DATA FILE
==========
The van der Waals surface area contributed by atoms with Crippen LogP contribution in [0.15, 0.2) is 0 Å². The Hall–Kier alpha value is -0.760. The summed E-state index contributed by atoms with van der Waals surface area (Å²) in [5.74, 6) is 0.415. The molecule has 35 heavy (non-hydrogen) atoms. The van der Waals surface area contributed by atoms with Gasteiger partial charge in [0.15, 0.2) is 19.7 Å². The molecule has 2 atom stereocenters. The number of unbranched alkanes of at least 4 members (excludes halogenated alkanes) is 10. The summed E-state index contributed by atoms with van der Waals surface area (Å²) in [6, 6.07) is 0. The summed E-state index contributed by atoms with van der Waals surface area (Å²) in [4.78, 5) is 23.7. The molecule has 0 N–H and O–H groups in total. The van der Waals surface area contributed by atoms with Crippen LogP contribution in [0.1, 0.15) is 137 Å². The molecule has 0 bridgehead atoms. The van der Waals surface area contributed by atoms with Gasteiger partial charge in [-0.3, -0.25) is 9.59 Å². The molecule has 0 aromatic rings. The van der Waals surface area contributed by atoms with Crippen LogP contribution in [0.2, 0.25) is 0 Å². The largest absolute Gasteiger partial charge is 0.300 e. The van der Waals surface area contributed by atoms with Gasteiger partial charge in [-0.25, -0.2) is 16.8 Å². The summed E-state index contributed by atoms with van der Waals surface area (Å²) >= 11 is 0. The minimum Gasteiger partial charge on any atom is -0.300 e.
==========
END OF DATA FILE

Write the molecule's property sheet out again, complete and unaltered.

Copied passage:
The van der Waals surface area contributed by atoms with Crippen LogP contribution in [0.15, 0.2) is 0 Å². The Hall–Kier alpha value is -0.760. The summed E-state index contributed by atoms with van der Waals surface area (Å²) in [5.74, 6) is 0.415. The molecule has 35 heavy (non-hydrogen) atoms. The van der Waals surface area contributed by atoms with Gasteiger partial charge in [0.15, 0.2) is 19.7 Å². The molecule has 2 atom stereocenters. The number of unbranched alkanes of at least 4 members (excludes halogenated alkanes) is 10. The summed E-state index contributed by atoms with van der Waals surface area (Å²) in [6, 6.07) is 0. The summed E-state index contributed by atoms with van der Waals surface area (Å²) in [4.78, 5) is 23.7. The molecule has 0 N–H and O–H groups in total. The van der Waals surface area contributed by atoms with Crippen LogP contribution in [0.1, 0.15) is 137 Å². The molecule has 0 bridgehead atoms. The van der Waals surface area contributed by atoms with Gasteiger partial charge in [-0.3, -0.25) is 9.59 Å². The molecule has 0 aromatic rings. The van der Waals surface area contributed by atoms with Crippen LogP contribution in [0.2, 0.25) is 0 Å². The largest absolute Gasteiger partial charge is 0.300 e. The van der Waals surface area contributed by atoms with Gasteiger partial charge in [-0.25, -0.2) is 16.8 Å². The summed E-state index contributed by atoms with van der Waals surface area (Å²) >= 11 is 0. The minimum Gasteiger partial charge on any atom is -0.300 e.